Government helping Irish taxis to go electric

James McCarthy from Nissan, Transport Minister Shane Ross, and Alan Nolan from the SIMI.

James McCarthy from Nissan, Transport Minister Shane Ross, and Alan Nolan from the SIMI.

There has been a broad welcome for the recent announcement by Transport Minister Shane Ross of a grant scheme for taxi/limousine/hackney vehicles (SPSV ), aimed at increasing the uptake of new electric vehicles in the Irish taxi fleet.

The electric vehicle initiative will give taxi drivers up to €7,000 towards the purchase of a new electric car on top of the VRT relief and SEAI grants. Grant incentives are available for a range of eligible private and commercial electric vehicles, along with an SEAI home charger grant scheme.

The director general of the Society of the Irish Motor Industry, Alan Nolan, says his organisation has campaigned for incentives to help support the change to electric cars, such as free tolls, parking, and supports for recharging installation.

"We welcome the announcement by Minister Ross of the new grant scheme for taxis and other small public service vehicles. As we start to see more electric vehicles on our roads this will help to normalise the electric cars for consumers, and their use as a public service vehicle will aid in providing motorists with that experience, while benefiting the environment.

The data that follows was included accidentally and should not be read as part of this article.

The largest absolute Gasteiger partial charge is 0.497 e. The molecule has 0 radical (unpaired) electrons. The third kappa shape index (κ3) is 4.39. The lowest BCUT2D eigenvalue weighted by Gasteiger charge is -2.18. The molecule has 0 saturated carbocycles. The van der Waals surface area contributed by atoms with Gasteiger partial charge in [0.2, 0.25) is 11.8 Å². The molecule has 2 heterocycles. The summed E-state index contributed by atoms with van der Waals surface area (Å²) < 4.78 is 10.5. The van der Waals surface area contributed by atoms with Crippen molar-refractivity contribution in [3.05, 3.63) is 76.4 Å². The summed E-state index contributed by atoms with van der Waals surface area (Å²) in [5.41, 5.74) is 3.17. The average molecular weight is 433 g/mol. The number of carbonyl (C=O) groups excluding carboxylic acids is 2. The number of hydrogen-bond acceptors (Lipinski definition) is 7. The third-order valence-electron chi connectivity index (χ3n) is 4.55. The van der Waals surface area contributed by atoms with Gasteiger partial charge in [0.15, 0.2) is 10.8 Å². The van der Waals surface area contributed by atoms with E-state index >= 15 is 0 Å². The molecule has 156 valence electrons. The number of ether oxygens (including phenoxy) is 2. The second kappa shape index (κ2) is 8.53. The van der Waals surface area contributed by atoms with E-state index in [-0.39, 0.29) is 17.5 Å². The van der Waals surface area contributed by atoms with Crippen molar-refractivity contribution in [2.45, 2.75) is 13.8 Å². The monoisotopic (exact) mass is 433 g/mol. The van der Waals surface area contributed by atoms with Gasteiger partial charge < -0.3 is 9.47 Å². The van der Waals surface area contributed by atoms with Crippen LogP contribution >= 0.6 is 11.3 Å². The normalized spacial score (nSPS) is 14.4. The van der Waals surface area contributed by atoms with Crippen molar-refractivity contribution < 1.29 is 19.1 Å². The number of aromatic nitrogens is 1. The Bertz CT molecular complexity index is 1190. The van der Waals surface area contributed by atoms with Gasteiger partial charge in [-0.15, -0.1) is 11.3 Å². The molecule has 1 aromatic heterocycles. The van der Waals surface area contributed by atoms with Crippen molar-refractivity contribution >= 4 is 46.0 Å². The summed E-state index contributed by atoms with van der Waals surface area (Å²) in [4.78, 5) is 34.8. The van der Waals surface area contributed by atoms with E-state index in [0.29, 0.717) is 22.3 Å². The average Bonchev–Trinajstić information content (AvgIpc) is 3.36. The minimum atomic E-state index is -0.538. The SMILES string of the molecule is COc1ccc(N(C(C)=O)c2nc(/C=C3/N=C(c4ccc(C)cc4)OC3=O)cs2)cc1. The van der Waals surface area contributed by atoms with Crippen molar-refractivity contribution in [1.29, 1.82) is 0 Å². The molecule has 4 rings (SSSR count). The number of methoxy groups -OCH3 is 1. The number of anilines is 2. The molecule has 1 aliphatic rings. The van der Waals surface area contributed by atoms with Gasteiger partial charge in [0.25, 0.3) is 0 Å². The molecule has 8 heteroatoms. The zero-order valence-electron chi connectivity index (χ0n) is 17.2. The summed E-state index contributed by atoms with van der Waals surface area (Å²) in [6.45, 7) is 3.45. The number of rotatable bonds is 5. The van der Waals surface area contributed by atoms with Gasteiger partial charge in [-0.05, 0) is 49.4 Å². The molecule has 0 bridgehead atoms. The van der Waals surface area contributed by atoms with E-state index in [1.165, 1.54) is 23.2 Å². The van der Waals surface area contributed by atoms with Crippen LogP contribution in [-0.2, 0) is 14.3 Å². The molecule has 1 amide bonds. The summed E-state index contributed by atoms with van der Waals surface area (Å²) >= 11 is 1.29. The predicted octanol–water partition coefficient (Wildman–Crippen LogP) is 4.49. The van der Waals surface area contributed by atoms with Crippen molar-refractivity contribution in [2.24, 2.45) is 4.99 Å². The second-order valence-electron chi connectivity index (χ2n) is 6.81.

"As we have underlined before, strategies to increase electric car sales, such as the very welcome BIK changes introduced in Budget 2018 take time to impact on purchasing decisions and on supply. Cars for the Irish market are ordered up to six months in advance and we are competing with other countries for supply. Once such incentives are confirmed as being in place for a significant period [as the Minister has signalled in relation to BIK], we will see the market respond strongly and build to a much higher level over a number of years."

Nolan says Ireland’s national fleet will continue with a mix of engine types over the next few years with diesel (57 per cent ) and petrol (36 per cent ) engines having the greater market share in the new car market, still the required option for very many vehicle buyers.

"As an industry we are fully committed to the supply of electric vehicles into the marketplace and we are confident that continuously improving technology will deliver an ever increasing market share for electric vehicles into the future. Incentives will play an important part in helping consumers make their purchasing decision to EVs a new cleaner technology."

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